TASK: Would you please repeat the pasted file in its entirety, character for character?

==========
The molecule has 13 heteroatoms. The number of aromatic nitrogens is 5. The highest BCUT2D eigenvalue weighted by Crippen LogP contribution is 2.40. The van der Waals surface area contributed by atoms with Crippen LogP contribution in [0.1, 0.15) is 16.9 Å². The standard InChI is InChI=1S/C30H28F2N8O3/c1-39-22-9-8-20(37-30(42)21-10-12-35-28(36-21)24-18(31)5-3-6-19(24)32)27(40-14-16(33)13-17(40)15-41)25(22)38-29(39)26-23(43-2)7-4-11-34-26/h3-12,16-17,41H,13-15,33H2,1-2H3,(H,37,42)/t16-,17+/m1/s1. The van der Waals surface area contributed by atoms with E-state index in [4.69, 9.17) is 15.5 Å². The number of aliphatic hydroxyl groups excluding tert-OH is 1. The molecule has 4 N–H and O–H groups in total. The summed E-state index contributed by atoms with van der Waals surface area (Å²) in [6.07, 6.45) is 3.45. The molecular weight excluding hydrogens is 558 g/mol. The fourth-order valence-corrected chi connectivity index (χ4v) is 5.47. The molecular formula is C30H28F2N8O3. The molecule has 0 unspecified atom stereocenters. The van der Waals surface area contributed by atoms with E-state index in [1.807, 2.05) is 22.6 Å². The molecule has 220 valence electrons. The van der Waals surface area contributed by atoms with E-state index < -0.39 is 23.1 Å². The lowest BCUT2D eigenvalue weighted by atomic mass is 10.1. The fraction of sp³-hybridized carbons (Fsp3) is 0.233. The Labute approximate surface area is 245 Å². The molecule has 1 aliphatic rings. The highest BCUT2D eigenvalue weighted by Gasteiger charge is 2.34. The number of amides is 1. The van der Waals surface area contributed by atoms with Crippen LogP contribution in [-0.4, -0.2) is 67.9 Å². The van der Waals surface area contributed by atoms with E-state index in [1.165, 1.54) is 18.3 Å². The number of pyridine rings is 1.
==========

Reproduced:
The molecule has 13 heteroatoms. The number of aromatic nitrogens is 5. The highest BCUT2D eigenvalue weighted by Crippen LogP contribution is 2.40. The van der Waals surface area contributed by atoms with Crippen LogP contribution in [0.1, 0.15) is 16.9 Å². The standard InChI is InChI=1S/C30H28F2N8O3/c1-39-22-9-8-20(37-30(42)21-10-12-35-28(36-21)24-18(31)5-3-6-19(24)32)27(40-14-16(33)13-17(40)15-41)25(22)38-29(39)26-23(43-2)7-4-11-34-26/h3-12,16-17,41H,13-15,33H2,1-2H3,(H,37,42)/t16-,17+/m1/s1. The van der Waals surface area contributed by atoms with E-state index in [4.69, 9.17) is 15.5 Å². The number of aliphatic hydroxyl groups excluding tert-OH is 1. The molecule has 4 N–H and O–H groups in total. The summed E-state index contributed by atoms with van der Waals surface area (Å²) in [6.07, 6.45) is 3.45. The molecular weight excluding hydrogens is 558 g/mol. The fourth-order valence-corrected chi connectivity index (χ4v) is 5.47. The molecular formula is C30H28F2N8O3. The molecule has 0 unspecified atom stereocenters. The van der Waals surface area contributed by atoms with E-state index in [1.807, 2.05) is 22.6 Å². The molecule has 220 valence electrons. The van der Waals surface area contributed by atoms with E-state index < -0.39 is 23.1 Å². The lowest BCUT2D eigenvalue weighted by atomic mass is 10.1. The fraction of sp³-hybridized carbons (Fsp3) is 0.233. The Labute approximate surface area is 245 Å². The molecule has 1 aliphatic rings. The highest BCUT2D eigenvalue weighted by Gasteiger charge is 2.34. The number of amides is 1. The van der Waals surface area contributed by atoms with Crippen LogP contribution in [-0.4, -0.2) is 67.9 Å². The van der Waals surface area contributed by atoms with E-state index in [1.165, 1.54) is 18.3 Å². The number of pyridine rings is 1.